As a native English speaker, I can't explain the Italian grammar with any certainty, but I suspect it's because the "you" is implied to be plural--as though you are saying, "You (two) are truly a nice couple."

I don't know, though, whether Italian counts the couple as a singular collective noun when we speak about them in the 3rd person--as in "That couple is truly nice."

April 9, 2019


Isn't couple also paio? I used it and lost a heart

July 22, 2014


Paio is pair, coppia is couple.

February 17, 2015


Good question, I don't know if this is right but I think paio is more for objects -gloves, shoes etc.

February 13, 2015


Why is wrong 'certamente sono una bella coppia'?

September 2, 2014


sono would be 'they are' and it should be 'you are'.

September 2, 2014



September 3, 2014


Shouldn't it be "sei" rather than "siete," since "couple" is a singular and not a plural in the same way that "famiglia" is singular rather than plural?

July 26, 2014


See BenZeller's great explanation, comparing "voi" and "you all", which you would not conjugate in the singular.

July 30, 2014


you all, is it used much, sounds a little historic (John Wayne)

November 30, 2015


does anyone know why 'piacevole' was not accepted?

September 20, 2014

  • 1624

Would it be OK to say 'un bel parecchio'?

February 9, 2015


Not 'veramente' then for'truly'?

November 5, 2017


Syntax! To me, "una coppia proprio bella" sounds fine too, but Duo says no. Waah! Will I ever get syntax straight?

March 14, 2018


Why won't "carina" work here? It also means "nice," doesn't it?

March 15, 2018


Why is proprio used here? it seems like a redundancy. Is it just colloquial?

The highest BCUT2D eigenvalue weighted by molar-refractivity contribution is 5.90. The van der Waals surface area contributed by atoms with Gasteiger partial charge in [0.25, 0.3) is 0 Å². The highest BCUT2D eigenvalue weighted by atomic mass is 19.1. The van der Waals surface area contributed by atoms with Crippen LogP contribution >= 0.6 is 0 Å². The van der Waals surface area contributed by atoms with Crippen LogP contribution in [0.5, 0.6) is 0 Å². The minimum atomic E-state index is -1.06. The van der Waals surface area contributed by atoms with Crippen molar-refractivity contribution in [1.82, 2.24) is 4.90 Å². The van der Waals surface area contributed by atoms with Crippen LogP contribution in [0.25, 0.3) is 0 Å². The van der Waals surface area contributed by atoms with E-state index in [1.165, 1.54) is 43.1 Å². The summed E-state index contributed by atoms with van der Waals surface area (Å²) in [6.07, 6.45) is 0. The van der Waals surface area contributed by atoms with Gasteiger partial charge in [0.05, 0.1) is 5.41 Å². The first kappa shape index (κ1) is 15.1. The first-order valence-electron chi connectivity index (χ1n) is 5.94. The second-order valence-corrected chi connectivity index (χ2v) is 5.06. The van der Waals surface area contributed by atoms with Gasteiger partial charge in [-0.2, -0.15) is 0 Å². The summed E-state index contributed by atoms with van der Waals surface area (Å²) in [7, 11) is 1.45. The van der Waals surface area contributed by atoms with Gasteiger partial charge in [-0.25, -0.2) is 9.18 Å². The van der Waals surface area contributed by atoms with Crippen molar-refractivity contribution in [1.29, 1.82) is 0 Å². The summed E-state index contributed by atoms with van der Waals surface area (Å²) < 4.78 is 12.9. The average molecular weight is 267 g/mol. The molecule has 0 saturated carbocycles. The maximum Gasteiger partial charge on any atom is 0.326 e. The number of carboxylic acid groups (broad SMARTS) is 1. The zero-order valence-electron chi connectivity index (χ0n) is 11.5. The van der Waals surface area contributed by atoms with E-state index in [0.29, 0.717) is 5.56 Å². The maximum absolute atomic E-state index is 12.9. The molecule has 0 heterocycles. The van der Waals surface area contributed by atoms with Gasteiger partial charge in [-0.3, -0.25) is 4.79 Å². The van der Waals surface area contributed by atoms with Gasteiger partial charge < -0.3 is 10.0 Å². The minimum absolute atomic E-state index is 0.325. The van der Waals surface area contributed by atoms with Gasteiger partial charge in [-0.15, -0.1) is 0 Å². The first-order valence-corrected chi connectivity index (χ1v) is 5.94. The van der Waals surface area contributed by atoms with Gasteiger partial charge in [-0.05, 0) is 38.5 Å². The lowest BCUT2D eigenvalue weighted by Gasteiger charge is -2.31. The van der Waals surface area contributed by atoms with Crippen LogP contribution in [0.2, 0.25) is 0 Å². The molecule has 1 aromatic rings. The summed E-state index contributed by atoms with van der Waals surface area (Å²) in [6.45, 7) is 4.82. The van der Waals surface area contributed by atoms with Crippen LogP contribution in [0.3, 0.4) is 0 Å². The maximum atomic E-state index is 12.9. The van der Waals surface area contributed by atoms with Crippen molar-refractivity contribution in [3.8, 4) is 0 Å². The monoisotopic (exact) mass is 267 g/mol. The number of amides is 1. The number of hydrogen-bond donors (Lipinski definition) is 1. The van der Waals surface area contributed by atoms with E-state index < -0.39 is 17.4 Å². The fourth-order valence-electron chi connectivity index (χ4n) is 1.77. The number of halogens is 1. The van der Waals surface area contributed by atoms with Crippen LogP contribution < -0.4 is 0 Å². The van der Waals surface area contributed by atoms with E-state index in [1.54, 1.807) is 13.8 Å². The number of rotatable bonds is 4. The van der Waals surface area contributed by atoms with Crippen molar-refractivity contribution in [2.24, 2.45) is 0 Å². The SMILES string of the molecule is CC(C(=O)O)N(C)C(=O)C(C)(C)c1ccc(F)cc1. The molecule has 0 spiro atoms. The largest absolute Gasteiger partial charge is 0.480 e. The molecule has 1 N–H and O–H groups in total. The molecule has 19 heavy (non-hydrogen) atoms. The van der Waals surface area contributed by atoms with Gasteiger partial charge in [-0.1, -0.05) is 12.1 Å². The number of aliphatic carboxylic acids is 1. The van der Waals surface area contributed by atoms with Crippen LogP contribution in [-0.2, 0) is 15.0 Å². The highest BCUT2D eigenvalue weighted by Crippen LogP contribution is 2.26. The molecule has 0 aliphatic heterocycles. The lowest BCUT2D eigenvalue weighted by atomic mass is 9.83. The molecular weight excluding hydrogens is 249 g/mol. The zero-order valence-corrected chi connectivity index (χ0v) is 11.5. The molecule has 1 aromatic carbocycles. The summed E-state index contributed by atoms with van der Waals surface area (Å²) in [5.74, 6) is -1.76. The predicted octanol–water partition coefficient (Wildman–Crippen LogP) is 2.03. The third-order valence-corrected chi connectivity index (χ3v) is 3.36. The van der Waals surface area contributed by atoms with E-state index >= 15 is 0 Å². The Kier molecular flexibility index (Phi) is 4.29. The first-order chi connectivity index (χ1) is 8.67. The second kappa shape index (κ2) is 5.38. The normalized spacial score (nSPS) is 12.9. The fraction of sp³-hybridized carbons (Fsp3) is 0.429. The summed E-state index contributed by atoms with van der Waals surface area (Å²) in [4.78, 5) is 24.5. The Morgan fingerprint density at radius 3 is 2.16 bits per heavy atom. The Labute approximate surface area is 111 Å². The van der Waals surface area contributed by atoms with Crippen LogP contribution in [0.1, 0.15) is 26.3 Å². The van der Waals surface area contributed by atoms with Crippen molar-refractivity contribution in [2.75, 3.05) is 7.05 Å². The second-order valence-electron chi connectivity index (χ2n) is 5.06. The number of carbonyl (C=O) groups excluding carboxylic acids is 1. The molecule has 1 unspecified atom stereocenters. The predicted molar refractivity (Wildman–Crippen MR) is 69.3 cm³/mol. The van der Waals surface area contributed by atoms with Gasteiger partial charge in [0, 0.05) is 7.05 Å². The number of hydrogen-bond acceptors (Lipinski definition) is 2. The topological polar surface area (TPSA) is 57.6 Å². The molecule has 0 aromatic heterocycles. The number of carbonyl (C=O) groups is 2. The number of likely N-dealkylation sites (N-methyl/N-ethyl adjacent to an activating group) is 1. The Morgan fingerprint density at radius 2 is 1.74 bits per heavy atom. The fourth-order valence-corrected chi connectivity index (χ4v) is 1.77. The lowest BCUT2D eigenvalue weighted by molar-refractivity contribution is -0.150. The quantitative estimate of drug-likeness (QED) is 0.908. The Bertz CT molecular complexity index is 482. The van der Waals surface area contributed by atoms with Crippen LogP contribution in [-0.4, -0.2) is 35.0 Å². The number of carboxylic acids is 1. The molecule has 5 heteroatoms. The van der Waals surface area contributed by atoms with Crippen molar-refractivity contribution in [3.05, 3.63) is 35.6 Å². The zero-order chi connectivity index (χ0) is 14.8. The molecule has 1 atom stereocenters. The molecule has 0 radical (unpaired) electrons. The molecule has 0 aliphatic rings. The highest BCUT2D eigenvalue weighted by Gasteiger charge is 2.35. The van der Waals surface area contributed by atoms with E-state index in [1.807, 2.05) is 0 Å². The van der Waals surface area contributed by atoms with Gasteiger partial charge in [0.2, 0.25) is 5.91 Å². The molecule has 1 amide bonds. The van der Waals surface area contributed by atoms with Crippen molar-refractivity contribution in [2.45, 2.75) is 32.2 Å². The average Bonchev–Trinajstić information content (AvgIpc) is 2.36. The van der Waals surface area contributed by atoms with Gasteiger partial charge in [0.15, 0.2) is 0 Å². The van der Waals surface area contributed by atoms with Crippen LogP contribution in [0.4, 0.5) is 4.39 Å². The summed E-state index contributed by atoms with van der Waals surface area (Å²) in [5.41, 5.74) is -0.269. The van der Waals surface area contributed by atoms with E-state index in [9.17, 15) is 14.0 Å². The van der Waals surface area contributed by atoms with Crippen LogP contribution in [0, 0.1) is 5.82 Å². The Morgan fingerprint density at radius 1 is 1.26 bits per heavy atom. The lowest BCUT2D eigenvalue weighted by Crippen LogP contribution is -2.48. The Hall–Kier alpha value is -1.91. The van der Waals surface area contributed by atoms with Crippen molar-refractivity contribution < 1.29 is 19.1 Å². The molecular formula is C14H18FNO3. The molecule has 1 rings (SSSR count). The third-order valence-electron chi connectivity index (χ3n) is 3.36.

January 19, 2016


"Proprio" adds emphasis. It is like when we say "really" or (as in this translation) "truly." You are not just a nice couple; you are truly a nice couple.

January 19, 2016


Hey...why not "una coppia bella"

April 28, 2016


Not sure what all of you are referring to with "hearts". Am I missing something?

May 26, 2016


I thought 'proprio' meant 'quite', and 'veramente' meant 'truly'??

April 12, 2017


I always thought 'proprio' meant 'quite'?

April 24, 2017


We have the word "proper" in English, which means "real", so if it helps, you could think of "proprio" as meaning "really" (as in "you're a really nice couple") and "veramente" as "truly". In some English dialects, there's the expression "proper", which means "really" or "very", as in "you're a proper nice couple".

April 24, 2017


Grazie! I only thought 'propio' meant 'quite', as I'm sure that's what Michel Thomas said on my audio CDs.

P.s, do you not get a little confused with all the other languages you're learning?

April 24, 2017


Thanks for looking at my profile. It is confusing doing several languages at the same time, especially if they are from the same family (Germanic or Romance for example), but I had a bit of a head start - my German is fluent and my French conversationally fluent. Then I found it was best to concentrate on one at a time, so I'm not working on my Italian at the moment, just Dutch, having spent the last year concentrating on Danish.

April 24, 2017


Finally got it after over 400 days. Voi is you all, and tu is when you are referring to one person.

June 23, 2017


Why not "Siete una copia veramente brava"

October 9, 2017


"Veramente siete una coppia buona" marked wrong. Why?

December 10, 2017


To me, "simpatica" is closer in meaning. Unless the sentence means they're nice looking

June 7, 2018


I thought it should be simpatica or gentile, too (or at least that those words should be accepted).

January 23, 2019


Can anyone weigh in why not "brava coppia"

September 30, 2018


'...coppia bella.' was OK here.

March 27, 2019


DL has now presented three different words for "really" proprio, veramente, and daverro. What are the rules for each?

May 6, 2019


Is anyone else struggling with this module? I am finding it hard to figure the base rules.

June 5, 2019


I used "simpatica" and was marked incorrect, but could that have been ok?

June 11, 2019